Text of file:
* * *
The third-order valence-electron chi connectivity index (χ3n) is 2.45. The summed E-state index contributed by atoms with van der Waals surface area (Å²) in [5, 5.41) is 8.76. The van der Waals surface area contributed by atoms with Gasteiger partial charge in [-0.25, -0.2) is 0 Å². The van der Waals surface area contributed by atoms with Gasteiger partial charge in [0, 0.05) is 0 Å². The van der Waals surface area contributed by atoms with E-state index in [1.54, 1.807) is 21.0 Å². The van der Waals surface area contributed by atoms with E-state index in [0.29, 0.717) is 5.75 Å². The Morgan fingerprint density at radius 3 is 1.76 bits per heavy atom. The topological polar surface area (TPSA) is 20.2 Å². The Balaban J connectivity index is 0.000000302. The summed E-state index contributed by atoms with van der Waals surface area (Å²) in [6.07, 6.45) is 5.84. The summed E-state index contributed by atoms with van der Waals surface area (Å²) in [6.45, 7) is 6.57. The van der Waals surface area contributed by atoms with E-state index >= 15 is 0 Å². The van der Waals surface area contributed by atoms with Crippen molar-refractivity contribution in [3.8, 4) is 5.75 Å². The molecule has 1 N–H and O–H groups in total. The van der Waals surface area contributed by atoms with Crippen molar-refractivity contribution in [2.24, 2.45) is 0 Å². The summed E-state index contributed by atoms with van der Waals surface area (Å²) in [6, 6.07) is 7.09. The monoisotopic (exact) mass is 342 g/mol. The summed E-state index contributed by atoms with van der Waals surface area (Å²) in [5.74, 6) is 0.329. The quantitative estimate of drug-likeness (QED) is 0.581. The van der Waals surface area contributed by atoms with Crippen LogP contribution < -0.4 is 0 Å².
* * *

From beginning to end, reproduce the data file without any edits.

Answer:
The third-order valence-electron chi connectivity index (χ3n) is 2.45. The summed E-state index contributed by atoms with van der Waals surface area (Å²) in [5, 5.41) is 8.76. The van der Waals surface area contributed by atoms with Gasteiger partial charge in [-0.25, -0.2) is 0 Å². The van der Waals surface area contributed by atoms with Gasteiger partial charge in [0, 0.05) is 0 Å². The van der Waals surface area contributed by atoms with E-state index in [1.54, 1.807) is 21.0 Å². The van der Waals surface area contributed by atoms with E-state index in [0.29, 0.717) is 5.75 Å². The Morgan fingerprint density at radius 3 is 1.76 bits per heavy atom. The topological polar surface area (TPSA) is 20.2 Å². The Balaban J connectivity index is 0.000000302. The summed E-state index contributed by atoms with van der Waals surface area (Å²) in [6.07, 6.45) is 5.84. The summed E-state index contributed by atoms with van der Waals surface area (Å²) in [6.45, 7) is 6.57. The van der Waals surface area contributed by atoms with E-state index >= 15 is 0 Å². The van der Waals surface area contributed by atoms with Crippen molar-refractivity contribution in [3.8, 4) is 5.75 Å². The molecule has 1 N–H and O–H groups in total. The van der Waals surface area contributed by atoms with Crippen molar-refractivity contribution in [2.24, 2.45) is 0 Å². The summed E-state index contributed by atoms with van der Waals surface area (Å²) in [6, 6.07) is 7.09. The monoisotopic (exact) mass is 342 g/mol. The summed E-state index contributed by atoms with van der Waals surface area (Å²) in [5.74, 6) is 0.329. The quantitative estimate of drug-likeness (QED) is 0.581. The van der Waals surface area contributed by atoms with Crippen LogP contribution < -0.4 is 0 Å².